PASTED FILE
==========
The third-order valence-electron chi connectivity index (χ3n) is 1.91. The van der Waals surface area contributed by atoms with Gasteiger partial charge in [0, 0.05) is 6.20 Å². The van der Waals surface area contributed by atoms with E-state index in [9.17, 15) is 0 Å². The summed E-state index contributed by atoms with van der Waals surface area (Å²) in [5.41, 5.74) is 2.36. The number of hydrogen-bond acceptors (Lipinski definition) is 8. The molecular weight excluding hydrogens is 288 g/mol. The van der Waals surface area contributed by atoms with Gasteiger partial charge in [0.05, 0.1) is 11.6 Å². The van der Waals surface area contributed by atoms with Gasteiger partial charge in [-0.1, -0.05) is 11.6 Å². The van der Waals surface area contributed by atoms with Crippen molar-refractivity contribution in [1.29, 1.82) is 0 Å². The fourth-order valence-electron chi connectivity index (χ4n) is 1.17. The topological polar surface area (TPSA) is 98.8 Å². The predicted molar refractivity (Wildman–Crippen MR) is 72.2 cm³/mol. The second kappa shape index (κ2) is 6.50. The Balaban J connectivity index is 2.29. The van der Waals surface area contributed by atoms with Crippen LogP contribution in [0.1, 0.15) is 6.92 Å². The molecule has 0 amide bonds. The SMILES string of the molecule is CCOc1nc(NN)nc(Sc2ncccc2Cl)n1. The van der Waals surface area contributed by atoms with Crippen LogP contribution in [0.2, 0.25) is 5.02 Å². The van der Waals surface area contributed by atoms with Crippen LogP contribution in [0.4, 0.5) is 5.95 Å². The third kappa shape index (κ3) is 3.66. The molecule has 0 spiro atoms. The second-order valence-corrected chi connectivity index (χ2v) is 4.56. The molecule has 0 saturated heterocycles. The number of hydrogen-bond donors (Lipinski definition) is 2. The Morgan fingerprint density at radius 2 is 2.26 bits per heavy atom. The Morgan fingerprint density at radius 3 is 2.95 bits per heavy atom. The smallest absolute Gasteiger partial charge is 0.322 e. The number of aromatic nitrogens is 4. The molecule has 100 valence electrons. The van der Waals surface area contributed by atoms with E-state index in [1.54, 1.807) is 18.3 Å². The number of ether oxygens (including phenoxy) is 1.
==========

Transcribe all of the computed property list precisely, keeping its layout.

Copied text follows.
The third-order valence-electron chi connectivity index (χ3n) is 1.91. The van der Waals surface area contributed by atoms with Gasteiger partial charge in [0, 0.05) is 6.20 Å². The van der Waals surface area contributed by atoms with E-state index in [9.17, 15) is 0 Å². The summed E-state index contributed by atoms with van der Waals surface area (Å²) in [5.41, 5.74) is 2.36. The number of hydrogen-bond acceptors (Lipinski definition) is 8. The molecular weight excluding hydrogens is 288 g/mol. The van der Waals surface area contributed by atoms with Gasteiger partial charge in [0.05, 0.1) is 11.6 Å². The van der Waals surface area contributed by atoms with Gasteiger partial charge in [-0.1, -0.05) is 11.6 Å². The van der Waals surface area contributed by atoms with Crippen molar-refractivity contribution in [1.29, 1.82) is 0 Å². The fourth-order valence-electron chi connectivity index (χ4n) is 1.17. The topological polar surface area (TPSA) is 98.8 Å². The predicted molar refractivity (Wildman–Crippen MR) is 72.2 cm³/mol. The second kappa shape index (κ2) is 6.50. The Balaban J connectivity index is 2.29. The van der Waals surface area contributed by atoms with Crippen LogP contribution in [0.1, 0.15) is 6.92 Å². The molecule has 0 amide bonds. The SMILES string of the molecule is CCOc1nc(NN)nc(Sc2ncccc2Cl)n1. The van der Waals surface area contributed by atoms with Crippen LogP contribution in [0.2, 0.25) is 5.02 Å². The van der Waals surface area contributed by atoms with Crippen LogP contribution in [0.4, 0.5) is 5.95 Å². The third kappa shape index (κ3) is 3.66. The molecule has 0 spiro atoms. The second-order valence-corrected chi connectivity index (χ2v) is 4.56. The molecule has 0 saturated heterocycles. The number of hydrogen-bond donors (Lipinski definition) is 2. The Morgan fingerprint density at radius 2 is 2.26 bits per heavy atom. The Morgan fingerprint density at radius 3 is 2.95 bits per heavy atom. The smallest absolute Gasteiger partial charge is 0.322 e. The number of aromatic nitrogens is 4. The molecule has 100 valence electrons. The van der Waals surface area contributed by atoms with E-state index in [1.54, 1.807) is 18.3 Å². The number of ether oxygens (including phenoxy) is 1.